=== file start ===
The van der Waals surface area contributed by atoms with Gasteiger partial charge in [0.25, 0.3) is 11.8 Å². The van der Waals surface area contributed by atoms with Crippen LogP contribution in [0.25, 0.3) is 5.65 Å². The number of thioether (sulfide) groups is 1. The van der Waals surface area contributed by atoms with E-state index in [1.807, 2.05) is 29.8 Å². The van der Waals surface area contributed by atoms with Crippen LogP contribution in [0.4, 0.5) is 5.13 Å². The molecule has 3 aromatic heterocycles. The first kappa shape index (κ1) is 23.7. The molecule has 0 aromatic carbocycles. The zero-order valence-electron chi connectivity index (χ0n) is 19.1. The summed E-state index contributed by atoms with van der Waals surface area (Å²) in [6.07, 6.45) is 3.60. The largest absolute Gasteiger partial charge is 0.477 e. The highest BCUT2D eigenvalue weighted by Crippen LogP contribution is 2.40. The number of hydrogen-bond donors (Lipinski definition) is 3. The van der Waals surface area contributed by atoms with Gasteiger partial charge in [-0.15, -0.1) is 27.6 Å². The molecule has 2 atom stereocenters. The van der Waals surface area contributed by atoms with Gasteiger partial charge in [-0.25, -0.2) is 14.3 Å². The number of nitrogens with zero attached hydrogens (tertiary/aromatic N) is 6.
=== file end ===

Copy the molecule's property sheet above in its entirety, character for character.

The van der Waals surface area contributed by atoms with Gasteiger partial charge in [0.25, 0.3) is 11.8 Å². The van der Waals surface area contributed by atoms with Crippen LogP contribution in [0.25, 0.3) is 5.65 Å². The number of thioether (sulfide) groups is 1. The van der Waals surface area contributed by atoms with E-state index in [1.807, 2.05) is 29.8 Å². The van der Waals surface area contributed by atoms with Crippen LogP contribution in [0.4, 0.5) is 5.13 Å². The molecule has 3 aromatic heterocycles. The first kappa shape index (κ1) is 23.7. The molecule has 0 aromatic carbocycles. The zero-order valence-electron chi connectivity index (χ0n) is 19.1. The summed E-state index contributed by atoms with van der Waals surface area (Å²) in [6.07, 6.45) is 3.60. The largest absolute Gasteiger partial charge is 0.477 e. The highest BCUT2D eigenvalue weighted by Crippen LogP contribution is 2.40. The number of hydrogen-bond donors (Lipinski definition) is 3. The van der Waals surface area contributed by atoms with Gasteiger partial charge in [-0.15, -0.1) is 27.6 Å². The molecule has 2 atom stereocenters. The van der Waals surface area contributed by atoms with Gasteiger partial charge in [-0.25, -0.2) is 14.3 Å². The number of nitrogens with zero attached hydrogens (tertiary/aromatic N) is 6.